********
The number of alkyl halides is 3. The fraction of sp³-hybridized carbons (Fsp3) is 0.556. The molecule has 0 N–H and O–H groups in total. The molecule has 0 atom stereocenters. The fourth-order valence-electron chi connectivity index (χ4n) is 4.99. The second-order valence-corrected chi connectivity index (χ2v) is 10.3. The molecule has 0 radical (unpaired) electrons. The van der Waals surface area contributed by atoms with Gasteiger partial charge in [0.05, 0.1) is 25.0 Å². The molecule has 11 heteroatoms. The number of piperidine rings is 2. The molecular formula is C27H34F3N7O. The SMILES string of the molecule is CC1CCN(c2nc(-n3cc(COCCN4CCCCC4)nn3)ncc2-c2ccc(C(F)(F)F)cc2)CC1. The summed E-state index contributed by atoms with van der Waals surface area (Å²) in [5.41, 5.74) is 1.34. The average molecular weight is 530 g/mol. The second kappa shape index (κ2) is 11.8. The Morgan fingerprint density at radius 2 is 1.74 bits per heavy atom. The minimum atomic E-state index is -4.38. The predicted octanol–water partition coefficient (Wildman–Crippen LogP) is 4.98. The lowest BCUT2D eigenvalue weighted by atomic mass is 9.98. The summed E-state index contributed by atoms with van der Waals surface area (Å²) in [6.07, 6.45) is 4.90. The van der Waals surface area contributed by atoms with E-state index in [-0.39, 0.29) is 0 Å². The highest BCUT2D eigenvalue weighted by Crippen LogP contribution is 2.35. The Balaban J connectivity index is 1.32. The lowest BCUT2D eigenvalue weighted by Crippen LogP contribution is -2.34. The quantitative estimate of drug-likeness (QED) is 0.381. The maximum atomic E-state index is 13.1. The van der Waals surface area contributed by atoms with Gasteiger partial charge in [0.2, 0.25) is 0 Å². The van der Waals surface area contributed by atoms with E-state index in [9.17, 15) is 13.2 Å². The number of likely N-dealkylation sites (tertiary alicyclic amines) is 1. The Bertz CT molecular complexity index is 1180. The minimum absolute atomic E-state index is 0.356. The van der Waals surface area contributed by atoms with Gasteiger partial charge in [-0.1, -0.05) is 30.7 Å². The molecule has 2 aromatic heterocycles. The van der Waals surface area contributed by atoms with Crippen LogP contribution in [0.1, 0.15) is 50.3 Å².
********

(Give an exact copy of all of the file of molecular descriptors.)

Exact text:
The number of alkyl halides is 3. The fraction of sp³-hybridized carbons (Fsp3) is 0.556. The molecule has 0 N–H and O–H groups in total. The molecule has 0 atom stereocenters. The fourth-order valence-electron chi connectivity index (χ4n) is 4.99. The second-order valence-corrected chi connectivity index (χ2v) is 10.3. The molecule has 0 radical (unpaired) electrons. The van der Waals surface area contributed by atoms with Gasteiger partial charge in [0.05, 0.1) is 25.0 Å². The molecule has 11 heteroatoms. The number of piperidine rings is 2. The molecular formula is C27H34F3N7O. The SMILES string of the molecule is CC1CCN(c2nc(-n3cc(COCCN4CCCCC4)nn3)ncc2-c2ccc(C(F)(F)F)cc2)CC1. The summed E-state index contributed by atoms with van der Waals surface area (Å²) in [5.41, 5.74) is 1.34. The average molecular weight is 530 g/mol. The second kappa shape index (κ2) is 11.8. The Morgan fingerprint density at radius 2 is 1.74 bits per heavy atom. The minimum atomic E-state index is -4.38. The predicted octanol–water partition coefficient (Wildman–Crippen LogP) is 4.98. The lowest BCUT2D eigenvalue weighted by atomic mass is 9.98. The summed E-state index contributed by atoms with van der Waals surface area (Å²) in [6.07, 6.45) is 4.90. The van der Waals surface area contributed by atoms with E-state index in [-0.39, 0.29) is 0 Å². The highest BCUT2D eigenvalue weighted by Crippen LogP contribution is 2.35. The Balaban J connectivity index is 1.32. The lowest BCUT2D eigenvalue weighted by Crippen LogP contribution is -2.34. The quantitative estimate of drug-likeness (QED) is 0.381. The maximum atomic E-state index is 13.1. The van der Waals surface area contributed by atoms with Gasteiger partial charge in [0.2, 0.25) is 0 Å². The van der Waals surface area contributed by atoms with E-state index in [9.17, 15) is 13.2 Å². The number of likely N-dealkylation sites (tertiary alicyclic amines) is 1. The Bertz CT molecular complexity index is 1180. The minimum absolute atomic E-state index is 0.356. The van der Waals surface area contributed by atoms with Gasteiger partial charge in [-0.1, -0.05) is 30.7 Å². The molecule has 2 aromatic heterocycles. The van der Waals surface area contributed by atoms with Crippen LogP contribution in [0.1, 0.15) is 50.3 Å².